AANS Neurosurgeon : Bookshelf

Volume 24, Number 2, 2015

A Physician’s Perspective on American Health Care: Disillusionment and Despair

Gary D. VanderArk, MD, FAANS

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Physician Perspective

“Doctored: The Disillusionment of an American Physician.” Sandeep Jauhar. Farrar, Straus and Giroux. New York. 2014. 268 pp.

There is no question that many doctors in the United States are unhappy. Sandeep Jauhar, MD, an Indian immigrant, has joined the ain’t-it-awful crowd and written a book about our disillusionment, deception and despair.

In “Doctored: The Disillusionment of an American Physician,” he rightfully bemoans the waste in American health care and fails to see any transformation from volume to value. He observes that “when doctors are paid piecework for their services, the result too often is waste, disorganization, and overload.”

Jauhar is a non-interventionist cardiologist at Long Island Jewish Medical Center. He is paid a salary that does not meet his family’s expenses so he sells himself to a pharmaceutical company giving drug lectures at $1,000 a pop or moonlights with a private-practice cardiologist, for whom he has no respect, to make ends meet. His experience at least gives him a guilty conscience. He complains that nothing influences physician behavior like hard cash and rationalizes that “in the end, we all practice a certain amount of deception to make it through our lives.” He even looks down at his brother, an interventionist cardiologist, who is willing to do procedures that he thinks are not indicated.

He gives the impression that every physician in private practice is a crook. All those years, I thought my practice was so successful because I delivered high-quality care. Jauhar, on the other hand, seems convinced that those of us in private practice, if not illegal, are at least immoral. The people who read this book are going to assume he is right since he seems so honest and forthright in describing his own family. He describes his father, an academic botanist, as overbearing, irascible and embittered. About his mother, he writes, “She often told us she wanted children to become doctors so that people would stand when we walked into a room.” No wonder he has such a negative attitude about life.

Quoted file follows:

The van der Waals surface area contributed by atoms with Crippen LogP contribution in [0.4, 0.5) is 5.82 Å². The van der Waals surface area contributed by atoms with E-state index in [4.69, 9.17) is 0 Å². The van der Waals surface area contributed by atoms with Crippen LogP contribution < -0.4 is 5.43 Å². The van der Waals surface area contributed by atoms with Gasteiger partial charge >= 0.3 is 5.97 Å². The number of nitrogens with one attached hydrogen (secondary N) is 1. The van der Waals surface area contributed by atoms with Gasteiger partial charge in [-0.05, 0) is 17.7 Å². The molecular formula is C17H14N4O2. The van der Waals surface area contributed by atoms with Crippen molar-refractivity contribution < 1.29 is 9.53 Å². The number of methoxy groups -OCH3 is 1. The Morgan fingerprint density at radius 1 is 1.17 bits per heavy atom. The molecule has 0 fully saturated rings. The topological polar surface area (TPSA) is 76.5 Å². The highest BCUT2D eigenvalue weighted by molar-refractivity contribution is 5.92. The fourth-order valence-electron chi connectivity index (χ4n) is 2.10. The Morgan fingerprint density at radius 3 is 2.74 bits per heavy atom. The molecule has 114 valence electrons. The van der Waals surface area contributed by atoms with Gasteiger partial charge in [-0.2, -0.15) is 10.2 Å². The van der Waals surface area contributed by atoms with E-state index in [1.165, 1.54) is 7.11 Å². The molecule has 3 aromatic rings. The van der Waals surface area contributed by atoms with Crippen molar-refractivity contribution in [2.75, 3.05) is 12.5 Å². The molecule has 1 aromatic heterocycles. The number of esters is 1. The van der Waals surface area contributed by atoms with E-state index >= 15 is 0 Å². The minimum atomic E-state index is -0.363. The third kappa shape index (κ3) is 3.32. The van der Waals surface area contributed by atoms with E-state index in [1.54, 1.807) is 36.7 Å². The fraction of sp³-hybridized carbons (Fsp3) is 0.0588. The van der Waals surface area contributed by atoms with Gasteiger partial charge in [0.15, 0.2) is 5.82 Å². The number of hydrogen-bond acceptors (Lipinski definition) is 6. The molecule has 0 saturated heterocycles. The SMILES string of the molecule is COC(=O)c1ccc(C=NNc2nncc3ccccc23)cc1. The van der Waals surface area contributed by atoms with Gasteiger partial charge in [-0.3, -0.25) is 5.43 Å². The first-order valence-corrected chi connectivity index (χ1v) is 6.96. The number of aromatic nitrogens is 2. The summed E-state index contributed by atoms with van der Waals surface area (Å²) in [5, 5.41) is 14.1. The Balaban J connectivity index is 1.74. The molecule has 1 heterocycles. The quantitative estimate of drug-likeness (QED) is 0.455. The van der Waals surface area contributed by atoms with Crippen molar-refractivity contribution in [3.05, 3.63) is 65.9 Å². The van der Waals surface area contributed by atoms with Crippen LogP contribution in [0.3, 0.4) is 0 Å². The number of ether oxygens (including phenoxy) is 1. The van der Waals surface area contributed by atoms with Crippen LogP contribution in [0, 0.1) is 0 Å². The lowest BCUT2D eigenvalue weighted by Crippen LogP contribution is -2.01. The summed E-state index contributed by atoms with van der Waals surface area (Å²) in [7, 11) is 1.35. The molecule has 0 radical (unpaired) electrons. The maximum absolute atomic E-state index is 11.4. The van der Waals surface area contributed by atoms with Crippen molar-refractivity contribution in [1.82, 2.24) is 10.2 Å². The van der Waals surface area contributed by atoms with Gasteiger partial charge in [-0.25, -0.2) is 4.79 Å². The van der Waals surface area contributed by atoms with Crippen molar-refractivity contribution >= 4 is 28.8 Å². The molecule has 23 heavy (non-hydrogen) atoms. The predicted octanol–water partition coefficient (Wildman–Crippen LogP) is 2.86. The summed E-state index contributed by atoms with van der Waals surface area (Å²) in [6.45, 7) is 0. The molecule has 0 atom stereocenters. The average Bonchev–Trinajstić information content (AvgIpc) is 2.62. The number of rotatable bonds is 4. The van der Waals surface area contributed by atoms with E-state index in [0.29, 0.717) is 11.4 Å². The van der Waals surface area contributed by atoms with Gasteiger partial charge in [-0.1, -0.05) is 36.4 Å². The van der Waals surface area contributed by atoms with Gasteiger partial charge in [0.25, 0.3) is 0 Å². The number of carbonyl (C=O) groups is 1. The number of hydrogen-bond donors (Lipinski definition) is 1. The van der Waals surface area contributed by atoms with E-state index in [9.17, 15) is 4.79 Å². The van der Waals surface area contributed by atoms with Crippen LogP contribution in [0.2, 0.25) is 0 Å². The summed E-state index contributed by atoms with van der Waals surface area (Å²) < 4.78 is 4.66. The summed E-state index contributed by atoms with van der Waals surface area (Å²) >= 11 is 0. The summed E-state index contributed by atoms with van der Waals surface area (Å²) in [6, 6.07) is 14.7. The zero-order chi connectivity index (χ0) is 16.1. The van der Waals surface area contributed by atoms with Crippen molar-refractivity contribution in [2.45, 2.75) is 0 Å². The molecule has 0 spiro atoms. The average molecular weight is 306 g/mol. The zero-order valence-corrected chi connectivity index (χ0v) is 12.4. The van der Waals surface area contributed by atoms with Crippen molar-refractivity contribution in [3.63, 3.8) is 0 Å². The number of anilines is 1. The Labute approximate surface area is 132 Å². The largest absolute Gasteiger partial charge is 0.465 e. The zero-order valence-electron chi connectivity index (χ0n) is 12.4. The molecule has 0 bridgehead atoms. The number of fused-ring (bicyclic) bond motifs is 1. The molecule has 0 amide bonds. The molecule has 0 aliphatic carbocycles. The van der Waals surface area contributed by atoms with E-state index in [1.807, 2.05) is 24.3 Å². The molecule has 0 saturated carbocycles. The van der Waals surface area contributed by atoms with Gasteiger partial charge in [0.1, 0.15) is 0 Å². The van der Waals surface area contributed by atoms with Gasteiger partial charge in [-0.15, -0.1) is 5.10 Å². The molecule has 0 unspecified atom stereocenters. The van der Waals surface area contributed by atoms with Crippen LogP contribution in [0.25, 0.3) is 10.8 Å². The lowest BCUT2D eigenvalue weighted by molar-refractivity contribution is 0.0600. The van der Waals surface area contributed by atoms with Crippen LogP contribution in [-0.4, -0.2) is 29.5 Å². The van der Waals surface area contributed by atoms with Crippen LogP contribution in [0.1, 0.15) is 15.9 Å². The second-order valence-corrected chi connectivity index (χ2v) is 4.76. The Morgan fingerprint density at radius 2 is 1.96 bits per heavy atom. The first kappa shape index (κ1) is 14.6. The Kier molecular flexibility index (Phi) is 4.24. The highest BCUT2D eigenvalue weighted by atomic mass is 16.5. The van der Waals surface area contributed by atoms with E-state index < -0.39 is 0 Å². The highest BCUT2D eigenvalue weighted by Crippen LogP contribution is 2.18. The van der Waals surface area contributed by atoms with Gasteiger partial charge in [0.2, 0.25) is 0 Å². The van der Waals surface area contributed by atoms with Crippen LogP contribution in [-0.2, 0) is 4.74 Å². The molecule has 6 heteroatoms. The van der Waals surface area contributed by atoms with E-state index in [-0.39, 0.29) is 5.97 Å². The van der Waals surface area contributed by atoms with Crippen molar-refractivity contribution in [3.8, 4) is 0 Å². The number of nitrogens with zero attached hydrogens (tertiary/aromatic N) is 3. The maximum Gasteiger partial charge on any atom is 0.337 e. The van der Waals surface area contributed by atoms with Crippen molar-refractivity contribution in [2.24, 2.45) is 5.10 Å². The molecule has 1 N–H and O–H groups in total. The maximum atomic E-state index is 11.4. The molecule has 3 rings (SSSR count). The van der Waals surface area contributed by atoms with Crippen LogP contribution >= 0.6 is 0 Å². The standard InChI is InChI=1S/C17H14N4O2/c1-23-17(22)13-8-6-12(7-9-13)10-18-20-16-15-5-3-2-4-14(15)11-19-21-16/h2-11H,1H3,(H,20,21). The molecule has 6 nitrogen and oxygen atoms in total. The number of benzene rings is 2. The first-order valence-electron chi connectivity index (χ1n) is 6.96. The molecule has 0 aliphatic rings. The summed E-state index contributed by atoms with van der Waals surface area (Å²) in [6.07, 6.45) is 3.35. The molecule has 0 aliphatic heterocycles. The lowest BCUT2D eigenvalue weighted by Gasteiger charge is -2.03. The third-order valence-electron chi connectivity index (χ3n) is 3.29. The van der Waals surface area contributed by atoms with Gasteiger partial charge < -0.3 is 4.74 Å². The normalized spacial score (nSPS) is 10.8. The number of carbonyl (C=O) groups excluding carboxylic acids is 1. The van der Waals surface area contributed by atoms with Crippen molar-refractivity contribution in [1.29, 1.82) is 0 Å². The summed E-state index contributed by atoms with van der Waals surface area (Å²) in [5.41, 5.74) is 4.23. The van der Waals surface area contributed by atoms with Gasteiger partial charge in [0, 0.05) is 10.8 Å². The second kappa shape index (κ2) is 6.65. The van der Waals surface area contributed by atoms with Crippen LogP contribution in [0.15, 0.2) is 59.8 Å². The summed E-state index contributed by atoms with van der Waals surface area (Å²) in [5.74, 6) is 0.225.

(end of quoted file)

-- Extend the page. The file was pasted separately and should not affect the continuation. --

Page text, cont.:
There are some good parts in this book. Jauhar’s end-of-life section is instructive. He says doctors ignore their patients’ wishes, order expensive, useless remedies and provide unwanted terminal care. I thought it was the patients who demand more care.

I also appreciated his observation that the doctor-patient relationship is in serious trouble. When doctors are unhappy, they produce unhappiness in their patients. He concludes that doctors never seem to acknowledge that the widespread burnout in our profession is in part due to the behavior of doctors themselves.

Anyone who reads this book will conclude that health care today is going downhill. There is no recognition that we are making progress. You would think that cardiology would be a particularly good field to illustrate the good things that are happening in health care. This book is selling like hotcakes. You don’t necessarily need to read it, but because your patients are reading it, you do need to understand its message. Give your patients a smile, a friendly word or a hug.

Gary D. VanderArk, MD, FAANS, is the distinguished clinical professor of neurosurgery at the University of Colorado Health Sciences Center, Denver. He was the 2001 AANS Humanitarian Award recipient. The author reported no conflicts for disclosure.

One Comment

  1. Donald R. Smith says:

    A comment on the review rather than the book: Here is hoping that our Neurosurgery colleagues at least, and also practitioners of other specialties, would receive and believe the message of the review rather than that of the subject publication. I, as another “senior but still active neurosurgeon” would like to join Dr. VanderArk in urging our fellow neurosurgeons, especially the residents and younger practitioners, to see a brighter picture. While there are certainly some negative aspects to the Practice of Medicine in general, as well as Neurosurgery specifically, there are no other vocations nor locales (USA) that offer the levels of opportunity for personal challenge and economic reward as does our field. This reviewer exemplifies one who has has used these opportunities for a successful career in Neurosurgery as well as the opportunity to serve those who are not in our favored position as Neurosurgeons.

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